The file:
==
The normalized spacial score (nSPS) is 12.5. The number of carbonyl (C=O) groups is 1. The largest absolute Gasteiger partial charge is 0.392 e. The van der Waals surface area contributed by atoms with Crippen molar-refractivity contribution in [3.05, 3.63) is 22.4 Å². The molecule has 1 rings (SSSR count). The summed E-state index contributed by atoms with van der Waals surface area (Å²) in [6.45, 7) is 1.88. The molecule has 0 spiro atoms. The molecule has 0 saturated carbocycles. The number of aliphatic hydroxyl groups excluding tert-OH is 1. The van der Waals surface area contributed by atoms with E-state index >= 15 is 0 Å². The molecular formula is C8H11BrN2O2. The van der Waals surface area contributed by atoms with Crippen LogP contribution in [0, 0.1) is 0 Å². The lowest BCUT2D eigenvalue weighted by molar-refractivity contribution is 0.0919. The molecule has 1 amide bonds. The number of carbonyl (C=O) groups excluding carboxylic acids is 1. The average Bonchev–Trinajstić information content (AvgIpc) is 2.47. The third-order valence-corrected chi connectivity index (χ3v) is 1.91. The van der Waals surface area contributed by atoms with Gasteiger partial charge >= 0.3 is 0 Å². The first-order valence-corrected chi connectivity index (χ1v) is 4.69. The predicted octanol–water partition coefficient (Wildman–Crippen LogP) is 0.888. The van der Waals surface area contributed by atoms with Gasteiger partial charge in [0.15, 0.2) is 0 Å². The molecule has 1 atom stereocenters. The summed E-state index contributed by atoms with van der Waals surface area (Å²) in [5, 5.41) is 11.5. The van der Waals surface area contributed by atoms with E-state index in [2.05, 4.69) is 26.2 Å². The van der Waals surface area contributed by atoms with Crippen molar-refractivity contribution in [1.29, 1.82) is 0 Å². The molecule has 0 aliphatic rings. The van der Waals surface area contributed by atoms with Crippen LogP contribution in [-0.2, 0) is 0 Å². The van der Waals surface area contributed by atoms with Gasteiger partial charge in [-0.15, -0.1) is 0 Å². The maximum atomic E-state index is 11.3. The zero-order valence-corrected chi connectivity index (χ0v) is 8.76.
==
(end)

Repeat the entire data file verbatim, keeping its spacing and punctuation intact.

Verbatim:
The normalized spacial score (nSPS) is 12.5. The number of carbonyl (C=O) groups is 1. The largest absolute Gasteiger partial charge is 0.392 e. The van der Waals surface area contributed by atoms with Crippen molar-refractivity contribution in [3.05, 3.63) is 22.4 Å². The molecule has 1 rings (SSSR count). The summed E-state index contributed by atoms with van der Waals surface area (Å²) in [6.45, 7) is 1.88. The molecule has 0 spiro atoms. The molecule has 0 saturated carbocycles. The number of aliphatic hydroxyl groups excluding tert-OH is 1. The van der Waals surface area contributed by atoms with E-state index >= 15 is 0 Å². The molecular formula is C8H11BrN2O2. The van der Waals surface area contributed by atoms with Crippen LogP contribution in [0, 0.1) is 0 Å². The lowest BCUT2D eigenvalue weighted by molar-refractivity contribution is 0.0919. The molecule has 1 amide bonds. The number of carbonyl (C=O) groups excluding carboxylic acids is 1. The average Bonchev–Trinajstić information content (AvgIpc) is 2.47. The third-order valence-corrected chi connectivity index (χ3v) is 1.91. The van der Waals surface area contributed by atoms with Gasteiger partial charge >= 0.3 is 0 Å². The first-order valence-corrected chi connectivity index (χ1v) is 4.69. The predicted octanol–water partition coefficient (Wildman–Crippen LogP) is 0.888. The van der Waals surface area contributed by atoms with Gasteiger partial charge in [0.15, 0.2) is 0 Å². The molecule has 1 atom stereocenters. The summed E-state index contributed by atoms with van der Waals surface area (Å²) in [5, 5.41) is 11.5. The van der Waals surface area contributed by atoms with E-state index in [2.05, 4.69) is 26.2 Å². The van der Waals surface area contributed by atoms with Crippen molar-refractivity contribution in [1.29, 1.82) is 0 Å². The molecule has 0 aliphatic rings. The van der Waals surface area contributed by atoms with Crippen LogP contribution in [-0.2, 0) is 0 Å². The van der Waals surface area contributed by atoms with Gasteiger partial charge in [-0.15, -0.1) is 0 Å². The maximum atomic E-state index is 11.3. The zero-order valence-corrected chi connectivity index (χ0v) is 8.76.